Precious and secret, solid and dematerialized at the same time. Like the frame in stone, wood and bamboo of an empty shell, in which space flows from outside to inside, inhabiting the void and generating visual communication between the parts.
A house designed by Marcio Kogan, founder and owner of Studio MK27, always brings surprises and a fresh approach. Because this architect from Sao Paulo, who has never made a mystery of his passion for the great masters of Brazilian modernism, from the outset of his career has demonstrated a remarkable sensitivity that combines clear, rigorous design – orthogonal lines, basic geometries, open floors – with a theatrical way of shaping space.
Also in this case, starting from a classic matrix of reference, he has experimented with a composition of volumes and spaces that thrives on transparency, lightness and sensorial qualities based on a sort of ‘soft’ brutalism, with citations of the architecture of the 1950s, first and foremost that of Paulo Mendes da Rocha.
The emotional impact is guaranteed, also thanks to the context, in this case, reached only by boat: Ilha Bela, an island off the Brazilian coast, in the state of Sao Paulo, facing the Atlantic and almost entirely covered with dense tropical forest, which the inhabitants of the metropolis see as a weekend retreat.
In the more developed northern part of the island, the volume of an architectural promenade stands out (430 square meters), directly connected to the beach and the horizon, with the main access relegated to a driveway at the back, where a stone structure marks the threshold towards a flourishing private garden designed by Renata Tilli.
This stone volume, independent of the house proper, contains a small storeroom and technical zones, and forms the unconventional entrances to the house from the patio, guaranteeing privacy for the interiors: the living areas on the ground floor, the more private bedroom zone on the first floor.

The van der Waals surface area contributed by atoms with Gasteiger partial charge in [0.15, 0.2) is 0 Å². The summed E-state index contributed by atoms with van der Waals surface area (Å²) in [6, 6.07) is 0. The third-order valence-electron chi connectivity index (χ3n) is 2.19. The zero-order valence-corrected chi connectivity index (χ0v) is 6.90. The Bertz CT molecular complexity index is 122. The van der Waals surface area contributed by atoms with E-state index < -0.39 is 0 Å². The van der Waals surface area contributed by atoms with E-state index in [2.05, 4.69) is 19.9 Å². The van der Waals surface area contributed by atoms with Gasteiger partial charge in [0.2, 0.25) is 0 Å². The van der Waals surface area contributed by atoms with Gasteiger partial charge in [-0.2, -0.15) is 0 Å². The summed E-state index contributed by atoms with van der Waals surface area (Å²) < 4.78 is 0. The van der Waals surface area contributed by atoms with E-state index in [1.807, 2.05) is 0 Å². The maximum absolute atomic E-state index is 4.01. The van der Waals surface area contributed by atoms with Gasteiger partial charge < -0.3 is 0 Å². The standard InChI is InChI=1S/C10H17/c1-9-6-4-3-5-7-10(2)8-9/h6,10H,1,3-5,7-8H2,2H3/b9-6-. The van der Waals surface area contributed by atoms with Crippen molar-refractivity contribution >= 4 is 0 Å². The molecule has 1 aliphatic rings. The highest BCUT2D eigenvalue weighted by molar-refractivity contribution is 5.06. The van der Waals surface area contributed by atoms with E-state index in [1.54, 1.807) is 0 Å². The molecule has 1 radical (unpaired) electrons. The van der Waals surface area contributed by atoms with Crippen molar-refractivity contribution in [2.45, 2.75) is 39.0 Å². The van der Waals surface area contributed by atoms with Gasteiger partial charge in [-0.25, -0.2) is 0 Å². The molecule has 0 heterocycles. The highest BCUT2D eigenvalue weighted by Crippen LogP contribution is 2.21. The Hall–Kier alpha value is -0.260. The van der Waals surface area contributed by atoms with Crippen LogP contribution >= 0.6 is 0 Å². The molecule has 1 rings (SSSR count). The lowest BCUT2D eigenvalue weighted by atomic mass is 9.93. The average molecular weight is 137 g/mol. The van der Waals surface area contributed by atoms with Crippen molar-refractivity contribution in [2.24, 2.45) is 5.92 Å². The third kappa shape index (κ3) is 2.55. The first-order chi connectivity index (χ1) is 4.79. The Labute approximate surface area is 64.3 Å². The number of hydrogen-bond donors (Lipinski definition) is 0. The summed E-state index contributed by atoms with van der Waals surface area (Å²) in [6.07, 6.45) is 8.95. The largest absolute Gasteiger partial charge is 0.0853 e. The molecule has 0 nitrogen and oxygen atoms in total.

Communicating with the garden, the living area is like a visual cone, a unified space organized by its furnishings (including lots of Italian design), structured and enclosed between two lateral stone walls and entirely open on both longitudinal sides, thanks to the dynamic sequence of glass panels that can be hidden away inside niches.
One of the lateral stone walls supports the staircase leading to the upper level, with cantilevered steps. The opposite one borders and isolates the volume set aside for the kitchen and other service spaces, separated from the main constructed narrative.
“The pursuit of osmosis with nature and the highest degree of integration with the outside, in terms of views, the swimming pool, the terrace and the veranda,” says Marcio Kogan, “extends to the statue of the Buddha placed inside a space cut into the stone wall on the side of the entrance, visible from any angle. The clients embrace this oriental philosophy and the architecture tries to respect that and make it a part of the house.”
Thanks to the ‘built-in glass curtains’ the whole living area, with its uniform tones and natural textures, can be experienced as a seamlessly open space, an extension of the outdoor dimension. With respect to the humid tropical climate, this permits remarkable improvement of thermal comfort and ventilation.
Moreover, from a perceptive viewpoint the box of lime and wood, the paradise of the private zones (five bedrooms and a TV room) on the first floor, seems to be almost suspended, grafted into the open space below.
The master suite offers a fantastic view of the beach, and as in all the other bedrooms a continuous sunscreen system made with folding bamboo panels cuts down on direct sunlight while safeguarding natural ventilation, enlivened by balanced graphic patterns and a nimble game of open and closed planes, sculpted and redesigned by the violent light and shadows. Those of Brazil.
Photos Pedro Vannucchi – Article Antonella Boisi